Walking to class everyday, an overwhelming amount of students (often including myself) are chatting away on cell phones. If we're not actually talking on the phone, we're at least clutching it in our hands, waiting for the next incoming call. All across campus, we're clicking away on our laptops with Facebook, MySpace, e-mail, and AOL Instant Messanger open and ready on the screens.
It's no longer surprising to see people listening to their iPods or text messaging while sitting in class. (Did you know that the number of text messages sent and received each day exceeds the population of the planet?) We're so addicted to technology that it's almost to the point of obsession. We often laugh at our parents and grandparents, who say things like, "in our day, we didn't have all this technology to communicate with, and you know, things were actually a lot more personal." We think it's amusing that past generations had to rely on actual face-to-face interaction rather than perhaps communicating with some people in our lives only through AIM, e-mails or cell phones. But it's actually a lot more sad than funny.
Last week I was at Target buying a new digital camera and I was informed by a sales clerk that in just one year, the model of my previous digital camera no longer existed because it had been upgraded. Upgrading technology is a positive thing, but it becomes scary to think that possibly very soon, upgrading technology will occur on a daily basis, rather than in yearly intervals. Can you imagine all the makes and models of cell phones, laptops, and digital cameras that will be in circulation if that happens?
I think that our generation especially is becoming too dependent on technology. Sometimes I catch myself sending an instant message to my housemate, who happens to be sitting 10 feet away in the next room. Technology is not only making us lazy, but also obsessed. Think of how many times you check your e-mail in an hour, or how many times you've updated your Facebook picture or MySpace profile recently.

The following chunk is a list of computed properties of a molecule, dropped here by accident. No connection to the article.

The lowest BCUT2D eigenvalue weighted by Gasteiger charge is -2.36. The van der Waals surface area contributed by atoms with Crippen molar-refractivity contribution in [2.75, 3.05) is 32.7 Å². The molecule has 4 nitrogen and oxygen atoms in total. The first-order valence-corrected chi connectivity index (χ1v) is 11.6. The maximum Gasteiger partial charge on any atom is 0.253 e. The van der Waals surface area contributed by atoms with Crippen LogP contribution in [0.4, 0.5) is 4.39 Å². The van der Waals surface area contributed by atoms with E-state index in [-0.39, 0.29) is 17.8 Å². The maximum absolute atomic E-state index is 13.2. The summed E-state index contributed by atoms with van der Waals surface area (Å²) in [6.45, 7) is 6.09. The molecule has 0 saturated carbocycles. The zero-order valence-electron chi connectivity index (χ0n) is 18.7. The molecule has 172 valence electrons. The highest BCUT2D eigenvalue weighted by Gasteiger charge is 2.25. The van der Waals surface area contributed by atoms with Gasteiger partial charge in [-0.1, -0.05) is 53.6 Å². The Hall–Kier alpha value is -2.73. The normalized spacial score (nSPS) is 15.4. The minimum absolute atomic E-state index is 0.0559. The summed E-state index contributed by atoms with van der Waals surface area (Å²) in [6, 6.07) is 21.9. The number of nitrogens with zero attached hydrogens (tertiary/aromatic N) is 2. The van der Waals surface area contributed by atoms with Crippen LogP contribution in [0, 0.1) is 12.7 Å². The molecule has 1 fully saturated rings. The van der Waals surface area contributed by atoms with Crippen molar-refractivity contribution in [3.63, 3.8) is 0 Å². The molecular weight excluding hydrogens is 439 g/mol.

I'm not trying to imply that I don't take part in this technology obsession from time to time, or that I don't appreciate the advantages and ease of a computer or cell phone, because I definitely do. But I do think sometimes that we get so caught up in the benefits of technology that we lose sight of the importance of human interaction and individual development.
For example, I recently found out that Nintendo invested more than $140 million in research and development in 2002 alone. That fact might not affect us too much, but I also found out that during the same year, the U.S. government spent less than half as much on research and innovation in education. Those are some pretty depressing statistics.
There's no way we can avoid technology or deny its numerous benefits. But while praising its advantages, we can also be aware of its downfalls. If we try not to rely too heavily on technology to communicate and also acknowledge that life will still go on if we sign off the Internet from time to time or don't have a cell phone glued to our ear 24/7, we can undoubtedly still enjoy the many perks of technology.